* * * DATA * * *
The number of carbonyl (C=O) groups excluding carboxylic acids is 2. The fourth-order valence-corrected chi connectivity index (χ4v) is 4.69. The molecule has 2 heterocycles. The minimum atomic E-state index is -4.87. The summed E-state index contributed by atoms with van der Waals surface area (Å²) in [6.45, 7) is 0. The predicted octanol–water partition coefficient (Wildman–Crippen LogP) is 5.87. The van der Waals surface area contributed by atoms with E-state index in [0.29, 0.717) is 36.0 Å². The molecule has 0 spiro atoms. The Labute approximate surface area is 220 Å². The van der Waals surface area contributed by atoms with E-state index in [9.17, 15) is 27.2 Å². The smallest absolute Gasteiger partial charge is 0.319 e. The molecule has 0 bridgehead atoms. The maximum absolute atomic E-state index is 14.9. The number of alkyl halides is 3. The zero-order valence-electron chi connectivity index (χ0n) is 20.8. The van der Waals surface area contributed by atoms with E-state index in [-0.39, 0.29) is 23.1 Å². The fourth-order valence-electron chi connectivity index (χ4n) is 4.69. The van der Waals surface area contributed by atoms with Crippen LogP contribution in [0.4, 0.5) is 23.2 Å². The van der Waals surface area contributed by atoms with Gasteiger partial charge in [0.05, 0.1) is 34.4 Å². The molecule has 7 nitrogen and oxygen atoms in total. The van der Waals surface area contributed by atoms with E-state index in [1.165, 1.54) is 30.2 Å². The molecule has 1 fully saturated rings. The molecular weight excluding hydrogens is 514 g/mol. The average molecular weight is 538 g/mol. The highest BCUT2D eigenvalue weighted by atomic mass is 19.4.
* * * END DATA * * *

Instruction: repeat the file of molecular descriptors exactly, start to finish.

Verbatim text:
The number of carbonyl (C=O) groups excluding carboxylic acids is 2. The fourth-order valence-corrected chi connectivity index (χ4v) is 4.69. The molecule has 2 heterocycles. The minimum atomic E-state index is -4.87. The summed E-state index contributed by atoms with van der Waals surface area (Å²) in [6.45, 7) is 0. The predicted octanol–water partition coefficient (Wildman–Crippen LogP) is 5.87. The van der Waals surface area contributed by atoms with E-state index in [0.29, 0.717) is 36.0 Å². The molecule has 0 spiro atoms. The Labute approximate surface area is 220 Å². The van der Waals surface area contributed by atoms with E-state index in [9.17, 15) is 27.2 Å². The smallest absolute Gasteiger partial charge is 0.319 e. The molecule has 0 bridgehead atoms. The maximum absolute atomic E-state index is 14.9. The number of alkyl halides is 3. The zero-order valence-electron chi connectivity index (χ0n) is 20.8. The van der Waals surface area contributed by atoms with E-state index in [-0.39, 0.29) is 23.1 Å². The fourth-order valence-electron chi connectivity index (χ4n) is 4.69. The van der Waals surface area contributed by atoms with Crippen LogP contribution in [0.4, 0.5) is 23.2 Å². The van der Waals surface area contributed by atoms with Gasteiger partial charge in [0.05, 0.1) is 34.4 Å². The molecule has 7 nitrogen and oxygen atoms in total. The van der Waals surface area contributed by atoms with E-state index in [1.165, 1.54) is 30.2 Å². The molecule has 1 fully saturated rings. The molecular weight excluding hydrogens is 514 g/mol. The average molecular weight is 538 g/mol. The highest BCUT2D eigenvalue weighted by atomic mass is 19.4.